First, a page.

Tag Archives: Socrates

We’re in good hands

Socrates, the great Greek philosopher, was a brilliant thinker to be sure. He also was dead wrong as he sought to forecast the future of civilization.

The quote you see attached to this blog is attributed to Socrates, who died more than 300 years before the birth of Jesus Christ. He lamented the disrespect shown by young people. If we were to take what the great man said to the bank, we would indeed be in a world of hurt.

I, though, remain an eternal optimist. Two young women I spoke with today give me ample reason to attest to what many of us know already: that we are going to leave this good Earth in the best of hands.

The women — Savannah Sisk and Aubrie Rich — are Farmersville High School seniors. They are the valedictorian and salutatorian of the Class of 2020. I spoke to them to gather information for a story I am writing for the Farmersville Times, so I will not divulge what they said; I do not want to scoop the newspaper.

However, I want to declare that these two young women symbolize great young people all across this land of ours. Their stories are far from unique. Indeed, similar stories can be told everywhere, in every city and town in this country.

My boss assigned me this story thinking I would like to take a break from the sausage grinder of politics and public policy. Brother, was she correct. Speaking to these two individuals filled me with optimism and hope. They offered clear visions of where they intend to go, what they intend to do with the rest of their lives. They spoke with wisdom and clarity about the challenges they faced during their senior year at Farmersville High School; they were challenges that none of them saw coming as their school was essentially shut down because of a worldwide pandemic.

I told both of these two young folks — neither of whom I have met face to face — how proud I am of them. To be sure, I am proud of all the young achievers who have finished one chapter of their lives and are ready to open the next one.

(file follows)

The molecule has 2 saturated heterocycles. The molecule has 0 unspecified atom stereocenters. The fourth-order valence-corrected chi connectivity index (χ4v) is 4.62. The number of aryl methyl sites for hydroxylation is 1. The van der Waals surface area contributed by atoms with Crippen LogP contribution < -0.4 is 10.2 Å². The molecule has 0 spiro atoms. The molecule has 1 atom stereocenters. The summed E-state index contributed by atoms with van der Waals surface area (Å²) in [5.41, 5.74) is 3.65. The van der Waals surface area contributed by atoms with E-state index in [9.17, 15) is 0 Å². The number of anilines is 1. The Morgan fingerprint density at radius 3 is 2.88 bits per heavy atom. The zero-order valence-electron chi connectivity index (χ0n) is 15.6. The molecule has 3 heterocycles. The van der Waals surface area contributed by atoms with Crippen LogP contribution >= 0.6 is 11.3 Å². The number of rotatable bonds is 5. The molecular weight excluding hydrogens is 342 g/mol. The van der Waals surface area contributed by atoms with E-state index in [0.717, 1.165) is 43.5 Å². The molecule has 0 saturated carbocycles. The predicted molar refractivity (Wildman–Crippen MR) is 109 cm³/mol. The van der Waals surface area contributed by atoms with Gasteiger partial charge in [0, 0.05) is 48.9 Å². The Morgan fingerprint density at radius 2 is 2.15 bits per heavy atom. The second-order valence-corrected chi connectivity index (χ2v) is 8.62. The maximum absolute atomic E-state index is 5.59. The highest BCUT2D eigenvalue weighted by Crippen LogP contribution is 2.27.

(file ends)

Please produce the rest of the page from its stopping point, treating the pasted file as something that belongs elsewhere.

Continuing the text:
Do they disrespect their elders, are they tyrants of their households, do they display bad manners? No. They prepare to do great things.

I’ll get back to the humdrum of politics in due course. At this moment, I merely want to salute what well could be the next “greatest generation.”

Discouragement of youth: an eternal condition

“The children now love luxury; they have bad manners, contempt for authority; they show disrespect for elders and love chatter in place of exercise. Children are now tyrants, not the servants of their households. They no longer rise when elders enter the room. They contradict their parents, chatter before company, gobble up dainties at the table, cross their legs, and tyrannize their teachers.”


The man who said these things about the youth of his era  lived four centuries before Jesus’ birth.

Socrates was one of those great Greek classical philosophers and thinkers whose words live for eternity. So, too, do his concerns about youth.

I think of these words when I hear people disparage today’s younger generation. I think of them knowing that Socrates felt this way long before the world was introduced to the teachings of those we follow today.

I have begun looking once again at a volume I’ve cherished for many years. “The Greatest Generation,” written by broadcast journalist Tom Brokaw, tells of the heroism of those who fought during World War II, returned home build their lives and in the process build the mightiest nation the world has ever seen.

Yes, they were great men and women. But they’ve been followed by other great generations, too. Men and women who sacrificed for their country. Many paid the ultimate price. Others came home and, by golly, built their own lives and continued the work started by many millions of others who came before them.

And all the while they have griped out loud about the youth of their era. They wonder whether civilization as they know it will survive those who “tyrannize their teachers,” or those who “contradict their parents” or “gobble up dainties at the table.”

I am supremely confident civilization as we know it will survive. Indeed, it might even become even better than what we know today.

My sense is that Socrates might have known that to be the case when he offered the quotation attributed to him back in the day.